I am from Argentina and we eat lightly cooked liver with lemon. One minute each si de con a pan. Delicious.
Michael Douglas says
I have been making raw calves liver juice the same way max gerson made it.
What vitamins will be in the juice? Will vitamin A make it? I ask because i don’t want to take too much
Shonagh Home says
I drink raw liver 3X a week by grating 2 tablespoons of frozen liver (from 100% grass-fed local cows). I put the liver in a glass and add a few ounces of tomato veggie juice and a squeeze of fresh lemon and drink it down. The frozen liver doesn’t have a taste to it, which makes it very easy to get this down the hatch.
Doing the calculation, in order to get 10,000 IU of vitamin A for adults I should eat aprox. 25g of beef liver per day?
Hi, you write that the liver should be frozen for a minimum of 14 days. How long can it be frozen and still be safely consumed raw?
Pam Brown says
I ATE A POUND OF FRIED LIVERS FROM KINGS CHICKEN IN WASHINGTON LAST WEEK AND WOKE UJP AFTER 4 HRS SLEEP WITH TONS OF ENERGY AND WENT ALL DAY TILL THAT NEXT NIGHT….WAS AMAZED HOW I DIDN’ GET TIRED OR SLEEPY .
SAME THING HAPPENED AFTER EATING THEM LAST NIGHT…UP AGAIN 4 HRS LATER WITH TONS OF ENERGY.
i know low red blood cell count invites cancers and other bad things so I thought I’d look up the myth that chicken livers were toxic and full of junk since it processed the chickens body…gladly to my surprise it does exactly the opposite…it helps you and I am going to eat it every week twice a week now and see if most of my issues disappear…ringing of the ears is my main problem right now….it came on quickly and is crazy at times….hope this cures the problem. Will see and report back in a few weeks.
Pam Brown says
I LOVED THIS ARTICLE, NOW I KNOW WHY I AM WIDE AWAKE AND NOT TIRED…looking up how bad chicken livers are for you and found out that they are tremendously good for you! Wow, I saw many of the same articles on internet on how good they are for your body, even one doctor wrote how a patient was almost dead and had very little red blood cells….on his death bed and after 6 days of chicken livers his red blood count was high as it could be and the man lived for many years later and he sat up in bed and stocked the whole staff at the hospital who thought he was gonna die. I will make sure I eat them every week for many months to come and report back later with any affects. Go to your local chicken place and ask if they have Livers…most don’t advertise it or show it on their menu boards…I was surprised last week when after visiting Kings Chicken for years I asked if they had livers and wow, they are awesome fried….better than Fried Chicken Breast! When I was 16 I was diagnosed with Anemia, (low iron and the doctors 39 yrs ago told my mom to feed me Liver). Of course, I said yuck…but mom fried the beef livers in flour/oil and added onions and then some water after it was all cooked and made a gravy and it was killer…with mashed potatoes. I made it for years and then stopped for the last 25 yrs. I love Liver…it is so smooth and creamy!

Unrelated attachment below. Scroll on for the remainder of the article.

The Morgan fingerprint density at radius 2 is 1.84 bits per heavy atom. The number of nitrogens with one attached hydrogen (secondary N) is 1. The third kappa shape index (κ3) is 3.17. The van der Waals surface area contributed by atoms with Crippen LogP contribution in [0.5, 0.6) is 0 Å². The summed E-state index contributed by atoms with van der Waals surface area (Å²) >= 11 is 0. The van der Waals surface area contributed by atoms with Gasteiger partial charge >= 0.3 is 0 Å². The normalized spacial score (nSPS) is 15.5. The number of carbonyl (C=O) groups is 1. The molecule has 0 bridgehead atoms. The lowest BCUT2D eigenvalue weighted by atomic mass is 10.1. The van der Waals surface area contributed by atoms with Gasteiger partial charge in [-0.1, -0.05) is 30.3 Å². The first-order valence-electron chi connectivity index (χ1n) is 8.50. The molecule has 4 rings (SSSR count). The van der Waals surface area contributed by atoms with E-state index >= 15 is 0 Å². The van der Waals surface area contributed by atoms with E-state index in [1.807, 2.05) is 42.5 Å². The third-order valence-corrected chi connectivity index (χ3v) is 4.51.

Beef liver vs cod liver, vs cod liver oil.
How come cod liver oil has so much vitamin A and D in it yet according to the can, cod livers packed in their own oil are closer to that of beef liver? In fact the label on my cod liver oil claims one teaspoon has more vitamins in it than the entire 3.75 oz can of cod livers packed mostly in their own oil.
I would have thought the answer to this would have been easy to find but so far it’s proved to be impossible.
Is there any difference other than filtration of the supplement oil than the oil that’s packed in the cans? If not are the supplement companies lying or adding synthetic A and D to their oil?
I been taking cod liver oil lately because it supposedly has so much vitamin D but I got a feeling that I was better off when I was eating lots of beef liver in the form of raw liver smoothies. I felt great when I was doing that but the addition of cod liver oil gives me a head ache even when I stop with the liver.
I’d really like to find the answer to this. Though I should probably go back to eating only beef liver even if I don’t and give up the cod liver oil which I never cared for the taste or the way it made me feel.
Almost all cod liver oil loses its natural vitamins A and D during distillation, which are then replaced with synthetic vitamins. That explains why your cod liver oil contains (unnaturally) high levels of Vitamins D and A.
You can google this for more proof. It is widely discussed.
Dave Clark says
Not only that, cod liver oil taken daily will load you up with PUFA oils which are unstable oils even in your body. Beef liver is the better choice. Everybody talks about omega-6 oils as being PUFA and being unhealthy, but they forget that omega-3 oils are PUFA as well, in fact more so, and they aren’t needed by the body in the amounts people think they should consume everyday.